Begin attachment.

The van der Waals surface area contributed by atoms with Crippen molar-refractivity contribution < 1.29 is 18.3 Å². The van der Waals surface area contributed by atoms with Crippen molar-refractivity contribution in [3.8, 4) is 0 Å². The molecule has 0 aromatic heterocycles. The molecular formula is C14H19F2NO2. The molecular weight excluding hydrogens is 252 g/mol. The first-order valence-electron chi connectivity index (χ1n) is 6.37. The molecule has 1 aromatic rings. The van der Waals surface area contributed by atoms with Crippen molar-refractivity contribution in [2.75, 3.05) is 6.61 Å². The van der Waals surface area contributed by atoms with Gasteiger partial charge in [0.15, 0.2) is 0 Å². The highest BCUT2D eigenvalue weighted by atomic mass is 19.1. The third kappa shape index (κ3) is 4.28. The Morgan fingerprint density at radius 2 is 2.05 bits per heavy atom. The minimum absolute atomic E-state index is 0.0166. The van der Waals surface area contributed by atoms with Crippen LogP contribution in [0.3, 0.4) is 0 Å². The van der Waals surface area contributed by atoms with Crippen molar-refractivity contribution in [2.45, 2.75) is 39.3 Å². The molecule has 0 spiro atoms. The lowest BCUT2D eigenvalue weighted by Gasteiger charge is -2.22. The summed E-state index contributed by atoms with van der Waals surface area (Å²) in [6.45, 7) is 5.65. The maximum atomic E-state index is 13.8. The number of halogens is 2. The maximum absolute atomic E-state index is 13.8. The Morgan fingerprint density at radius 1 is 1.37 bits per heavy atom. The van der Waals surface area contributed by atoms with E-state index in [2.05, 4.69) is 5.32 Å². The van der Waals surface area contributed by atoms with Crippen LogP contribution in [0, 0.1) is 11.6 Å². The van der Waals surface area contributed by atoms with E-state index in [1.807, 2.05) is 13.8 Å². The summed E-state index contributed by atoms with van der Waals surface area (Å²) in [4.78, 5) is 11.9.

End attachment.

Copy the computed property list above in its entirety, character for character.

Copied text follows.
The van der Waals surface area contributed by atoms with Crippen molar-refractivity contribution < 1.29 is 18.3 Å². The van der Waals surface area contributed by atoms with Crippen molar-refractivity contribution in [3.8, 4) is 0 Å². The molecule has 0 aromatic heterocycles. The molecular formula is C14H19F2NO2. The molecular weight excluding hydrogens is 252 g/mol. The first-order valence-electron chi connectivity index (χ1n) is 6.37. The molecule has 1 aromatic rings. The van der Waals surface area contributed by atoms with Crippen molar-refractivity contribution in [2.75, 3.05) is 6.61 Å². The van der Waals surface area contributed by atoms with Gasteiger partial charge in [0.15, 0.2) is 0 Å². The highest BCUT2D eigenvalue weighted by atomic mass is 19.1. The third kappa shape index (κ3) is 4.28. The Morgan fingerprint density at radius 2 is 2.05 bits per heavy atom. The minimum absolute atomic E-state index is 0.0166. The van der Waals surface area contributed by atoms with Crippen LogP contribution in [0.3, 0.4) is 0 Å². The van der Waals surface area contributed by atoms with Crippen molar-refractivity contribution in [2.45, 2.75) is 39.3 Å². The molecule has 0 spiro atoms. The lowest BCUT2D eigenvalue weighted by Gasteiger charge is -2.22. The summed E-state index contributed by atoms with van der Waals surface area (Å²) in [6.45, 7) is 5.65. The maximum atomic E-state index is 13.8. The number of halogens is 2. The maximum absolute atomic E-state index is 13.8. The Morgan fingerprint density at radius 1 is 1.37 bits per heavy atom. The van der Waals surface area contributed by atoms with E-state index in [2.05, 4.69) is 5.32 Å². The van der Waals surface area contributed by atoms with Crippen LogP contribution in [0, 0.1) is 11.6 Å². The van der Waals surface area contributed by atoms with E-state index in [1.807, 2.05) is 13.8 Å². The summed E-state index contributed by atoms with van der Waals surface area (Å²) in [4.78, 5) is 11.9.